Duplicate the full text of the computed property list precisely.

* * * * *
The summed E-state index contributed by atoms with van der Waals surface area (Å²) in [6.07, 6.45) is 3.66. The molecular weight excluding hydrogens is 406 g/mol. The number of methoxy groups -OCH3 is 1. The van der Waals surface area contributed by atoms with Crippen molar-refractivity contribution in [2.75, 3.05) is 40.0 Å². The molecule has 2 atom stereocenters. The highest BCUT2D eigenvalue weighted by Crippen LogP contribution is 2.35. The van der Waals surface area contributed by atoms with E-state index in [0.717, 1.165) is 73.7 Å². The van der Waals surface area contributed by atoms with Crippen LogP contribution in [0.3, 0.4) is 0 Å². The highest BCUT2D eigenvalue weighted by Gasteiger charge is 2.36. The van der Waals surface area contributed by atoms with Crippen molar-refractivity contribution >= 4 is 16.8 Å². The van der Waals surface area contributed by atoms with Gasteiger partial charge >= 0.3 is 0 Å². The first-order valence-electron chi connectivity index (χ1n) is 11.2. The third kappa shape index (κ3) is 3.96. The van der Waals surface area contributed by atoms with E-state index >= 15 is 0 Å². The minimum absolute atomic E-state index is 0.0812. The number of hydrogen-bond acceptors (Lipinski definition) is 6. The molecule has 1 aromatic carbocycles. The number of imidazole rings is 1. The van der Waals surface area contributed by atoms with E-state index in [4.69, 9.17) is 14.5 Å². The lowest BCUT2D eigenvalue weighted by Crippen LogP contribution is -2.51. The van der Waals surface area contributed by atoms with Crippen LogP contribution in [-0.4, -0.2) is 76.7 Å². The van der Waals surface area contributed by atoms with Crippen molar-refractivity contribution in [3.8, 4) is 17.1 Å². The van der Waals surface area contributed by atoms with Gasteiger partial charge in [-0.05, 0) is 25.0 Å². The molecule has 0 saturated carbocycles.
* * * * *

The summed E-state index contributed by atoms with van der Waals surface area (Å²) in [6.07, 6.45) is 3.66. The molecular weight excluding hydrogens is 406 g/mol. The number of methoxy groups -OCH3 is 1. The van der Waals surface area contributed by atoms with Crippen molar-refractivity contribution in [2.75, 3.05) is 40.0 Å². The molecule has 2 atom stereocenters. The highest BCUT2D eigenvalue weighted by Crippen LogP contribution is 2.35. The van der Waals surface area contributed by atoms with E-state index in [0.717, 1.165) is 73.7 Å². The van der Waals surface area contributed by atoms with Crippen LogP contribution in [0.3, 0.4) is 0 Å². The highest BCUT2D eigenvalue weighted by Gasteiger charge is 2.36. The van der Waals surface area contributed by atoms with Crippen molar-refractivity contribution >= 4 is 16.8 Å². The van der Waals surface area contributed by atoms with Gasteiger partial charge >= 0.3 is 0 Å². The first-order valence-electron chi connectivity index (χ1n) is 11.2. The third kappa shape index (κ3) is 3.96. The van der Waals surface area contributed by atoms with E-state index >= 15 is 0 Å². The minimum absolute atomic E-state index is 0.0812. The number of hydrogen-bond acceptors (Lipinski definition) is 6. The molecule has 1 aromatic carbocycles. The number of imidazole rings is 1. The van der Waals surface area contributed by atoms with E-state index in [4.69, 9.17) is 14.5 Å². The lowest BCUT2D eigenvalue weighted by Crippen LogP contribution is -2.51. The van der Waals surface area contributed by atoms with Crippen LogP contribution in [-0.4, -0.2) is 76.7 Å². The van der Waals surface area contributed by atoms with Crippen molar-refractivity contribution in [3.8, 4) is 17.1 Å². The van der Waals surface area contributed by atoms with Gasteiger partial charge in [-0.05, 0) is 25.0 Å². The molecule has 0 saturated carbocycles.